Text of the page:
Celsion will acquire EGEN in an up-to-$44 million deal that expands the buyer’s oncology pipeline with a Phase Ib drug candidate and multiple platform technologies.
Celsion will add to its cancer-fighting arsenal EGEN’s DNA-based immunotherapy candidate EGEN-001 for localized treatment of cancer. Designed using the company’s TheraPlas™ platform technology for delivery of DNA and mRNA, EGEN-001 is an IL-12 DNA plasmid vector encased in a nanoparticle delivery system designed to enable cell transfection followed by persistent, local secretion of the IL-12 protein.
The mechanism of action and method of administration of EGEN-001 are designed to address the poor pharmacokinetics and serious toxicities associated with recombinant proteins such as IL-12, among the most active cytokines for the induction of potent anti-cancer immunity acting through the induction of T-lymphocyte and natural killer (NK) cell proliferation.
EGEN-001 is in an ongoing Phase Ib trial in combination with PEGylated doxorubicin in patient with platinum-resistant ovarian cancer. The combined company plans to initiate a Phase I study in glioblastoma multiforme (brain cancer) following promising preclinical activity in that indication. Also planned is a Phase II combination trial that would include EGEN-001, after the compound showed positive safety and encouraging Phase I results as monotherapy in patients with peritoneally metastasized ovarian cancer.
TheraPlas is one of three EGEN platforms that Celsion is acquiring with the company. The other two platforms are:
- TheraSilence™, focused on delivering synthetically generated small inhibitory RNAs (siRNAs), microRNAs, and microRNA mimics, and related molecules that can regulate protein expression by exploiting endogenous cell mechanisms. TheraSilence has generated its first drug candidate, EGEN-RNA-002, now in preclinical development.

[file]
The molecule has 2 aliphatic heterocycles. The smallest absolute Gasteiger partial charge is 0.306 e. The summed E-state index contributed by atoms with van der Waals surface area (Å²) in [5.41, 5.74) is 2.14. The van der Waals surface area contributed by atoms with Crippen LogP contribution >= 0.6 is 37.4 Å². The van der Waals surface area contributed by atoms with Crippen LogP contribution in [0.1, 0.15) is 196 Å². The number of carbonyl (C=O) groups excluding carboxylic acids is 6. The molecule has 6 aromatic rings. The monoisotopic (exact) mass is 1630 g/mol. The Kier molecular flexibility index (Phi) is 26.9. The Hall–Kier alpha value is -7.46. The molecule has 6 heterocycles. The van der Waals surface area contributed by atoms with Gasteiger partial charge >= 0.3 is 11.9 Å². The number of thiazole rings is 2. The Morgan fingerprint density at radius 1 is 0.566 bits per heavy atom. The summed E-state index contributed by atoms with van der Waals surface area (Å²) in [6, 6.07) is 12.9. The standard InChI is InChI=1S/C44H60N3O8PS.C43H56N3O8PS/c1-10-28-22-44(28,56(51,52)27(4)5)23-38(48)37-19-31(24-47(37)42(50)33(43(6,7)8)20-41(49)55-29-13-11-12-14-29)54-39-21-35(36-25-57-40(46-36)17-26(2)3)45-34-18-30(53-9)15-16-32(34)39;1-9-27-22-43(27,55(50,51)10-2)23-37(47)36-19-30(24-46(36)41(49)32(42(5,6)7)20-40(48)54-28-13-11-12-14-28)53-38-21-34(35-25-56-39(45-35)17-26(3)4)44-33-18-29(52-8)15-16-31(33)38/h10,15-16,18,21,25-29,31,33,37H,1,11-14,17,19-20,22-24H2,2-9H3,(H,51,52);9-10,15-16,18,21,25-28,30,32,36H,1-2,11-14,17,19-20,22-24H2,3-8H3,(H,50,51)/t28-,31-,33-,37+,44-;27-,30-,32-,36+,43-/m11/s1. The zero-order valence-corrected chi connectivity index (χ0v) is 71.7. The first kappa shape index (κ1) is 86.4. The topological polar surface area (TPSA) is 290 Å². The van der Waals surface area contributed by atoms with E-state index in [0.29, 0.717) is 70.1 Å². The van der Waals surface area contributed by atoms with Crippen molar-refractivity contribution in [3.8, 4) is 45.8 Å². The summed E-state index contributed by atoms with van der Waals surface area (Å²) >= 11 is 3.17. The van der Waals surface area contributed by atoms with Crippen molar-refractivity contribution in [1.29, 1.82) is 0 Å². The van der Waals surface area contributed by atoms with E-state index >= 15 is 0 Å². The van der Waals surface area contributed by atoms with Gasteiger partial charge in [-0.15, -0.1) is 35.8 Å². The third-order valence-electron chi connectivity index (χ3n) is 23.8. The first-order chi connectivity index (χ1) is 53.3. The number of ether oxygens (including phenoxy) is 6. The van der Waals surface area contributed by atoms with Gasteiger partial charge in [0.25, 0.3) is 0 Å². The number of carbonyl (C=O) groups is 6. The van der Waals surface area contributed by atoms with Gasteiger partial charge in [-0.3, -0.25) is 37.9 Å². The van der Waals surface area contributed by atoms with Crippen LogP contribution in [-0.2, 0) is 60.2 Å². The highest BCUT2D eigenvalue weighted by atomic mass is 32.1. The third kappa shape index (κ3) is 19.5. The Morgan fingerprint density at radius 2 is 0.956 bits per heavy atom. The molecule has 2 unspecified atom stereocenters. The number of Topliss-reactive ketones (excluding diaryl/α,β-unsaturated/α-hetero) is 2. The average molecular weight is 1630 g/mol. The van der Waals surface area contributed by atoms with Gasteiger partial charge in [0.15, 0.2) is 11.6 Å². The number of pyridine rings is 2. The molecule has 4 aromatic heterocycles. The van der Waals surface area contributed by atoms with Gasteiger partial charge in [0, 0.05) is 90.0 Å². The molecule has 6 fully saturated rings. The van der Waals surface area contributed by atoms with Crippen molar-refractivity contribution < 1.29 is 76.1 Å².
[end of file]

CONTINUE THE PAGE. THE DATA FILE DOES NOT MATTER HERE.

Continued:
- RNA Amplification and Secretion Technology (RAST™), designed to enable cells to express and secrete RNA (microRNA, mRNA, shRNA, aptamers). EGEN said it has secured broad intellectual property rights to RAST and is evaluating new opportunities for therapeutic and life science products that can be based on the platform.
Celsion said the deal was designed to complement its lead development candidate the Phase III-ready experimental drug ThermoDox®, a heat-activated liposomal encapsulation of doxorubicin. The technology is designed to allow for delivery of high concentrations of doxorubicin in a region to which localized heat has been applied, such as via radiofrequency ablation (RFA).
ThermoDox is now advancing in a double-blind, placebo-controlled, 550-patient global Phase III trial (the OPTIMA Study) in primary liver cancer, and is in an ongoing Phase II study in recurrent chest wall breast cancer. The FDA recently cleared ThermoDox for a 550-patient Phase III trial assessing its effect on primary liver cancer in combination with RFA.
“This transaction offers an immediately well-defined strategic fit, bringing together discovery and preclinical expertise with clinical and operational excellence, ground-breaking technologies with high-value clinical assets, to form a company whose synergy provides substantially more than its parts,” Michael H. Tardugno, Celsion's president and CEO, said in a statement.
Celsion agreed to pay $14 million upfront—$10.6 million in common stock representing some 16.4% of its outstanding shares, the remainder in cash—plus up to $30.4 million in payments based on clinical development and licensing milestones.
The boards of Celsion and EGEN have approved the deal, which is expected to close later this month, subject to customary closing conditions.
Celsion and EGEN said the combined company is expected to retain all EGEN employees and will be headquartered in Lawrenceville, NJ. However, discovery and preclinical operations will be based at EGEN's current, leased facilities in Huntsville, AL, where Celsion also plans to consolidate all of its analytical service and laboratory functions.